Behold the Dreamers
“And what do you think of this new person you’re becoming?”
“I don’t know.”
“Let me put this another way: Are you happy with who you’re becoming?”
Imbolo Mbue tells a compelling tale of family, dreams, and sacrifice in her debut novel Behold the Dreamers. Set in New York City during the 2007-2008 financial crisis, Behold the Dreamers follows the lives of Jende Jonga, Cameroonian immigrant and private chauffeur, and Clark Edwards, Lehman Brothers executive and Jende’s employer. Each man and his family are striving towards their American Dream but like any dream, they soon learn that this one is fleeting.
After years of planning and saving, Jende has finally brought his wife, Neni, and six-year-old son, Liomi, from Limbe, their home village in Cameroon, to New York City. Although their squalid rent-controlled and roach-infested apartment may not be much, it is but a short stopping point along their dreams of becoming American citizens. Neni is enrolled at a community college, after which she plans to attend a 4-year university and then continue on to become a pharmacist. Neni and Jende soon expect another child, a baby girl, whom they nickname Timba.
Constant dedication to his job at Lehman Brothers may have taken Clark away from his two boys – Vince, now in his early 20s, and Mighty, nine-years-old – and wife, Cindy, but it has provided them with every (material) thing they could imagine. A luxurious high-rise condo in the city, a summer home in the Hamptons, private school and private lessons for Mighty, college for Vince, and the high society lifestyle Cindy never dared to dream of.
As each family member makes difficult choices, choices they nonetheless feel will work out for the best not only for them but also their family, they find their former selves chipping away. Will their decisions bring to fruition the dreams they so closely hold? Who will they become in the process? Will they lose what matters most?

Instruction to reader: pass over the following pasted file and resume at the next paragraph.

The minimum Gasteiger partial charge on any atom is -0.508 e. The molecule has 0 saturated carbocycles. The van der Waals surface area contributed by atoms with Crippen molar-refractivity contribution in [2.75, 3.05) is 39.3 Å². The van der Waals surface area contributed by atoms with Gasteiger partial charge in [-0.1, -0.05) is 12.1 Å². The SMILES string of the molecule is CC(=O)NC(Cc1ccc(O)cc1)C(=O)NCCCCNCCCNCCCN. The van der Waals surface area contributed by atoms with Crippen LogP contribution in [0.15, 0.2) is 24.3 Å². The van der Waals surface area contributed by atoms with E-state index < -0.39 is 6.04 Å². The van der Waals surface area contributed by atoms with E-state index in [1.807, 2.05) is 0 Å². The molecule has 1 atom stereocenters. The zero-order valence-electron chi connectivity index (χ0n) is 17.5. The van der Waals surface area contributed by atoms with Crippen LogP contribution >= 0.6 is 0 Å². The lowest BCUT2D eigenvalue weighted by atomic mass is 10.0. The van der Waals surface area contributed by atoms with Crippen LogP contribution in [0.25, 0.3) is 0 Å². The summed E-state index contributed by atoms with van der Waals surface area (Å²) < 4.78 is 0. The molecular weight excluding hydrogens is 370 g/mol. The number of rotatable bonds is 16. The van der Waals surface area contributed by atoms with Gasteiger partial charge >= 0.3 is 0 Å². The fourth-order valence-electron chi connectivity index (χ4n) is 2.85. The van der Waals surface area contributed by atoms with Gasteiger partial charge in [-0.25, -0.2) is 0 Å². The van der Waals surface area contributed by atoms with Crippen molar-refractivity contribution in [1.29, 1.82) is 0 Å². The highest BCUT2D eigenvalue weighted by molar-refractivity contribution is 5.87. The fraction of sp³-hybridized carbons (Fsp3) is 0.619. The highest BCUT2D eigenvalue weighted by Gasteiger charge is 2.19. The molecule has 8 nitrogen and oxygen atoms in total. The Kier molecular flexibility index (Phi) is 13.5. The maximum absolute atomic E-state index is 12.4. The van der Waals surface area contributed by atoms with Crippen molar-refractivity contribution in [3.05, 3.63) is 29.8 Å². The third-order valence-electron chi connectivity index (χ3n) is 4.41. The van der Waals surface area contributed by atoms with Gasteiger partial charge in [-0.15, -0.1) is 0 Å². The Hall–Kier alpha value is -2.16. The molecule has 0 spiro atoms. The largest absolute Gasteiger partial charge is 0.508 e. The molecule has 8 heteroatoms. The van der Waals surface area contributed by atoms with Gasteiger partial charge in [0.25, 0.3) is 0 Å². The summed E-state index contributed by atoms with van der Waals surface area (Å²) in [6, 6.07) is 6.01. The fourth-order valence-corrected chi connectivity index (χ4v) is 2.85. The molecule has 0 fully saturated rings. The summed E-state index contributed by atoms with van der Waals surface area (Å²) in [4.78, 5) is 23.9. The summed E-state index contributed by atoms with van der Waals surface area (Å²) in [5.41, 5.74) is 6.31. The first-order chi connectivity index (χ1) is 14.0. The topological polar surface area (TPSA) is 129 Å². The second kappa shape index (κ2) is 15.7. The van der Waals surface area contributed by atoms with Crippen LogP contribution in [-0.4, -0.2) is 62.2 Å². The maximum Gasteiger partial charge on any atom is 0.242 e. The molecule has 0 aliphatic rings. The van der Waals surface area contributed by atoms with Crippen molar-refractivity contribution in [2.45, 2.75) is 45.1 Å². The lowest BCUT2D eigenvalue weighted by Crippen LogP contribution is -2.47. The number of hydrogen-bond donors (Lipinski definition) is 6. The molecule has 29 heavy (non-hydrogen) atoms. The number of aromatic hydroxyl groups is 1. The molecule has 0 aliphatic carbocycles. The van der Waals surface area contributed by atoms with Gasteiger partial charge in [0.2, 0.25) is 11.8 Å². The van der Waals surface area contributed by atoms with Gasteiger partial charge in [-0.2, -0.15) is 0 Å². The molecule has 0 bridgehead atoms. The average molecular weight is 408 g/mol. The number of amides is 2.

I had to tear myself away from the pages but when I was reading Behold the Dreamers, the story played before me as if I were watching a movie. Imbolo’s storytelling is superb. I felt the frustrations of each of the family members, the hopes for a better future, and the women protagonists’ despair.
As the story was coming to a close, I wanted a different ending for Neni. I wanted something other than her returning to Limbe, relinquishing her dreams of being a pharamcist. I wanted more for her than being an obedient wife and mother. But everything has a price – to stay with her family she sacrificed pharmacy school; to have continued her pharmacy dreams she would have had to be separated from her husband and children. Jende had already sacrificed his health to maintain hope in an uncertain future.
In the end, Cindy’s most cherished hope was fulfilled: her family was joined together, but it cost her her life. She never got to see Clark show up in Mighty’s life or for Vince to have a better relationship with his dad.
Through these two families, Imbolo illustrates the price of dreaming and the hard choices in deciding which dreams are worth following and which must be surrendered.
PAIR IT WITH puff-puff, the Cameroonian treat that Neni makes for Mighty, (similar to a beignet but not necessarily so sweet. Here’s a puff-puff recipe with video! to try.). Or, you could also have a Diet Coke on hand. It’s the one indulgence that Jende allowed himself that helped lift his mood in the face of distressing news.